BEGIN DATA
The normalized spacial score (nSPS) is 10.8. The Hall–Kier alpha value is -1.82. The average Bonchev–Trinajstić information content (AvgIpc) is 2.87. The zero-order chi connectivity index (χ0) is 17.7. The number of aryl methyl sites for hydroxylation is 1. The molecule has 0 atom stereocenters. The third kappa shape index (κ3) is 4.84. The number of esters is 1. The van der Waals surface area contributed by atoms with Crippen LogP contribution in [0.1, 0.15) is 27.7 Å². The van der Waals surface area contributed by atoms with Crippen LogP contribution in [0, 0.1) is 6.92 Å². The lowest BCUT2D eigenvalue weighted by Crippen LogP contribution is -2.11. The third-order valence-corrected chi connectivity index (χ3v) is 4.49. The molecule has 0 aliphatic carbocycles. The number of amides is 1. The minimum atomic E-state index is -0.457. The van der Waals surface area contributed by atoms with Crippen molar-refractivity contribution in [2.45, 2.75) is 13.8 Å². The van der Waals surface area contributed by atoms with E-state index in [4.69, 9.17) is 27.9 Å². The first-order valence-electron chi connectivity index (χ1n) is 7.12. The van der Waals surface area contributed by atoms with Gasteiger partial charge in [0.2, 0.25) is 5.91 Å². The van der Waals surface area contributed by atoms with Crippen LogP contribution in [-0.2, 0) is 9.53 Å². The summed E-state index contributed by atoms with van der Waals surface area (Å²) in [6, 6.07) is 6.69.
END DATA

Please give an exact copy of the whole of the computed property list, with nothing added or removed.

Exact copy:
The normalized spacial score (nSPS) is 10.8. The Hall–Kier alpha value is -1.82. The average Bonchev–Trinajstić information content (AvgIpc) is 2.87. The zero-order chi connectivity index (χ0) is 17.7. The number of aryl methyl sites for hydroxylation is 1. The molecule has 0 atom stereocenters. The third kappa shape index (κ3) is 4.84. The number of esters is 1. The van der Waals surface area contributed by atoms with Crippen LogP contribution in [0.1, 0.15) is 27.7 Å². The van der Waals surface area contributed by atoms with Crippen LogP contribution in [0, 0.1) is 6.92 Å². The lowest BCUT2D eigenvalue weighted by Crippen LogP contribution is -2.11. The third-order valence-corrected chi connectivity index (χ3v) is 4.49. The molecule has 0 aliphatic carbocycles. The number of amides is 1. The minimum atomic E-state index is -0.457. The van der Waals surface area contributed by atoms with Crippen molar-refractivity contribution in [2.45, 2.75) is 13.8 Å². The van der Waals surface area contributed by atoms with E-state index in [4.69, 9.17) is 27.9 Å². The first-order valence-electron chi connectivity index (χ1n) is 7.12. The van der Waals surface area contributed by atoms with Gasteiger partial charge in [0.2, 0.25) is 5.91 Å². The van der Waals surface area contributed by atoms with Crippen LogP contribution in [-0.2, 0) is 9.53 Å². The summed E-state index contributed by atoms with van der Waals surface area (Å²) in [6, 6.07) is 6.69.